“Having a plan to pay down debt is a great starting point; however, if you make your goals too lofty, you’ll set yourself up for failure,” said Leslie Tayne, founder and head attorney at debt solutions law firm Tayne Law Group. “In doing so, you’ll likely get discouraged and may even give up, preventing you from reaching your goal of paying off your debt.”
“While you, of course, want to pay down your debt as quickly as possible, keeping your goals reasonable will help keep you motivated and on track to get that debt paid off,” Tayne said.
Start by making it your goal to pay off one credit card or loan at a time. Ideally, start with the card or loan with the highest interest rate, and move down the line in order from highest to lowest interest until they’re all paid off.
You Justify Credit Card Spending Because of the Points You Earn
Many credit cards offer rewards systems that can be beneficial if used correctly.
“Many people charge almost all of their everyday purchases to their credit cards to take advantage of these rewards,” Tayne said. “However, if you’re carrying debt, the interest you’re paying will be negating the value of your points. Keeping the mindset that you’re always working towards the point may also be keeping you in debt if you’re not paying off your balances in full every month.”
“Consider switching your everyday purchases to cash or debit, or ensure that you’re paying off each of your credit card purchases in full while you’re working to pay down your debt,” Tayne said.
You Don’t Differentiate Between ‘Wants’ and ‘Needs’
Sometimes there can be a fine line between “wants” and “needs.” Let’s say your TV breaks and you need a new one. You head to the store and see a brand new 65-inch TV and decide that’s the one that you “need.”
“Sure it’d be nice to have in your living room, but do you need a $2,000 item for entertainment? Especially if you are going into debt for it and it’s going to cost $3,000 with interest by the time it’s paid off?” said Brandon Neth, credit card and award travel expert at FinanceBuzz.
“When you’re at Best Buy, you may be able to tell the difference between a 55- and a 65-inch screen mounted right next to one another, but once you’re home, you realize you’ll likely be fine with a smaller TV,” he continued.
Set a budget for yourself before you walk into a store, and consider buying items that aren’t name-brand.
“As a former Magnolia/Best Buy employee here’s a friendly piece of advice: Many of the non-brand-name TVs use the same panels and technology as the big brand TVs,” Neth said. “Often they’re just calibrated differently out of the box. They can be adjusted to create almost the exact same picture in many cases. Save the money, invest it and build wealth — not debt.”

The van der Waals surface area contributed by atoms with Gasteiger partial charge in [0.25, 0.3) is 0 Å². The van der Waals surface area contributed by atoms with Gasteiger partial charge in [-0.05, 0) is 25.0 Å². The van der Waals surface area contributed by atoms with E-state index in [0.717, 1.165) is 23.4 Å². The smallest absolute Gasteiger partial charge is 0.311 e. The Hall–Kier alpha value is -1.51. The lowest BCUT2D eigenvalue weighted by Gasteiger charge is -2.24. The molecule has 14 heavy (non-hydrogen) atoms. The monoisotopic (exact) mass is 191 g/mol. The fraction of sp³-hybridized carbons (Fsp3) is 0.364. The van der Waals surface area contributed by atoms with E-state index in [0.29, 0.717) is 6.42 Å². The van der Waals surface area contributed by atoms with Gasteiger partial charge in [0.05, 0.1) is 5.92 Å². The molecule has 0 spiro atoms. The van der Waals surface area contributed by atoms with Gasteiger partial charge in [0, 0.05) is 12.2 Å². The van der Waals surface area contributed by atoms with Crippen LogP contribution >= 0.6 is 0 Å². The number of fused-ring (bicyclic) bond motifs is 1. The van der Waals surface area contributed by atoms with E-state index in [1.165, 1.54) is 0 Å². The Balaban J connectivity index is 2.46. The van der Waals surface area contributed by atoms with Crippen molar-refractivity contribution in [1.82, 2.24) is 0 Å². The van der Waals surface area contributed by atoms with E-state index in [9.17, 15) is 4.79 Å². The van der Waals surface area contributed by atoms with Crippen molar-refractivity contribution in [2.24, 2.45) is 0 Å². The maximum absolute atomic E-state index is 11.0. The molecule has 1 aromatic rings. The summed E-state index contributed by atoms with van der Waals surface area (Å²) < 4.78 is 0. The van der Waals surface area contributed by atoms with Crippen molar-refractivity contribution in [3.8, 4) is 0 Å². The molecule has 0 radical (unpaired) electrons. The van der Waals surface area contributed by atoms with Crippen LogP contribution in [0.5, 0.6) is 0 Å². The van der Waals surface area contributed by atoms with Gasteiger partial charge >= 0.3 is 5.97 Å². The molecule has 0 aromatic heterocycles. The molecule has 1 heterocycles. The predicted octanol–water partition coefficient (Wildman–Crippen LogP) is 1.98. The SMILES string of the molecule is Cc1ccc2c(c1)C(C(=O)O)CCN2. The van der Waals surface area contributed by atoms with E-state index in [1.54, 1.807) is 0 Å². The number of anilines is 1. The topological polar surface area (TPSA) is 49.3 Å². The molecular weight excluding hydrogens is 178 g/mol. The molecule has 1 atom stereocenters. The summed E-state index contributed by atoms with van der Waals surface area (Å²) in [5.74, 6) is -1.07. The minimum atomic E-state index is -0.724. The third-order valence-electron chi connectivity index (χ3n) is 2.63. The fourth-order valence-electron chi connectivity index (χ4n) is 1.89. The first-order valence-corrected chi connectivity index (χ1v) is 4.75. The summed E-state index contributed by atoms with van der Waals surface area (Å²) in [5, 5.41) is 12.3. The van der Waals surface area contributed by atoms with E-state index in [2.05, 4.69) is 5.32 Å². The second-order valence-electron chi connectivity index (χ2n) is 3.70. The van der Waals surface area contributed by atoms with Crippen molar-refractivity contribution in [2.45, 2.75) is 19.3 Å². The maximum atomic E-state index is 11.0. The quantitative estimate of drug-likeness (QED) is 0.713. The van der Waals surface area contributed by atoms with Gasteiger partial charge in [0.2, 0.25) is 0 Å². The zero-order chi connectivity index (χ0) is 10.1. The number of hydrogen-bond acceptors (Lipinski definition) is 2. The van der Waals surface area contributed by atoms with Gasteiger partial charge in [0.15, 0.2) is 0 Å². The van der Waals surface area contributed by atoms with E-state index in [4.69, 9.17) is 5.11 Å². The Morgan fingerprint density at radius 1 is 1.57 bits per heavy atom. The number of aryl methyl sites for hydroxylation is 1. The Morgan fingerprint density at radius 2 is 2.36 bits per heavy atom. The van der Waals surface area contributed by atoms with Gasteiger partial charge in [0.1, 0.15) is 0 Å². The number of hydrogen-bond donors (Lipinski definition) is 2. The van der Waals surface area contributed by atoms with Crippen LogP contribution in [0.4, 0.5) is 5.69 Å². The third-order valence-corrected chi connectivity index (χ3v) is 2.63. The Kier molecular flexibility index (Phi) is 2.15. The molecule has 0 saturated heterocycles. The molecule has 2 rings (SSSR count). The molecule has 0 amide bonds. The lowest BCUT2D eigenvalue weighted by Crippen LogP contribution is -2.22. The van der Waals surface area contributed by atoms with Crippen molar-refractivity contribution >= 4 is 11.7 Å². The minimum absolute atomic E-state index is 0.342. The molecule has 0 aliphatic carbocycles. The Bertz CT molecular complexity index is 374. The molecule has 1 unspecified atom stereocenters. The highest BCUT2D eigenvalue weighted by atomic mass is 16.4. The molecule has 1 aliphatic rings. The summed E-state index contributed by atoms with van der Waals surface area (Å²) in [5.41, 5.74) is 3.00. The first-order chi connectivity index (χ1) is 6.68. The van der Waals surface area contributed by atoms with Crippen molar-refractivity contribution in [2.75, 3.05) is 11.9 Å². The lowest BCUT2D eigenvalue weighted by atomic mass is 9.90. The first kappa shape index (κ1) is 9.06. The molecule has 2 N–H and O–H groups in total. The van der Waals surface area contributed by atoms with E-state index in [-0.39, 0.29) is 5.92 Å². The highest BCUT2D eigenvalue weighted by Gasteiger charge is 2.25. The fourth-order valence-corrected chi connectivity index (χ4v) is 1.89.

You Go Overboard During the Holidays
Nearly half of those surveyed in 2019 by Discover said they plan to rely on credit to pay for most of their holiday spending. That can lead to starting off the new year in debt. If you don’t pay it off quickly and turn to credit again every holiday season, your debt will mount.
“It’s really important at this time of year for people who might have a weakness to find support,” McClary said. Find a credit counselor through NFCC.org or look for a workshop to get support for building a habit of saving rather than spending, he said.
McClary also recommended avoiding spending time around others who have a tendency to overspend and “getting in situations where you’ll be melting the plastic at the register. Lock up the credit cards this time of year.”
Your Focus Is On the Short Term Rather Than the Long Term
“People don’t think long-term,” Neth said. “They are too focused on the now and looking for instant gratification.”
He gives the example of regularly charging coffee to your credit card — even if it only costs $5.
“If you’re doing that twice a week, that $10 adds up quickly,” Neth said. “Even worse, if you’re putting this on a credit card that you’re not paying off in full each month, paying interest on your two cups of coffee may raise the cost to over $20. Although it’s convenient and tastes good, remember how much further your money can go.”
A change in your spending mindset can help you break this debt-causing behavior.
“The one thing we don’t get more of in life is time, so look at your expenses as time,” Neth said. “How much are you actually making an hour once you deduct taxes, expenses and other related costs? A $15-an-hour job is probably closer to $9. Stop and think, is two cups of coffee worth an hour of my time?”
This is an especially important mental exercise for larger purchases.
“How many extra years must you work to pay off that car or TV? These numbers just get higher as you account for accruing interest,” Neth continued. “Don’t stall your financial future by making impulse decisions today. Set goals for the future and remind yourself of them daily. It takes hard work to get out of debt and stay out of it, but when you do, you take back control of your life.”
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Cameron Huddleston contributed to the reporting for this article.
Is There a Difference Between No Credit and Bad Credit?
The short answer is yes, and understanding the difference could be instrumental in getting better credit.
No credit and bad credit often get grouped together. It’s understandable why, as they both sound similar enough. And if you have either, the next step forward is to focus on improving your credit.
The two situations aren’t the same, though. It’s important to know the difference, because the right way to build your credit often depends on whether you have no credit history or bad credit.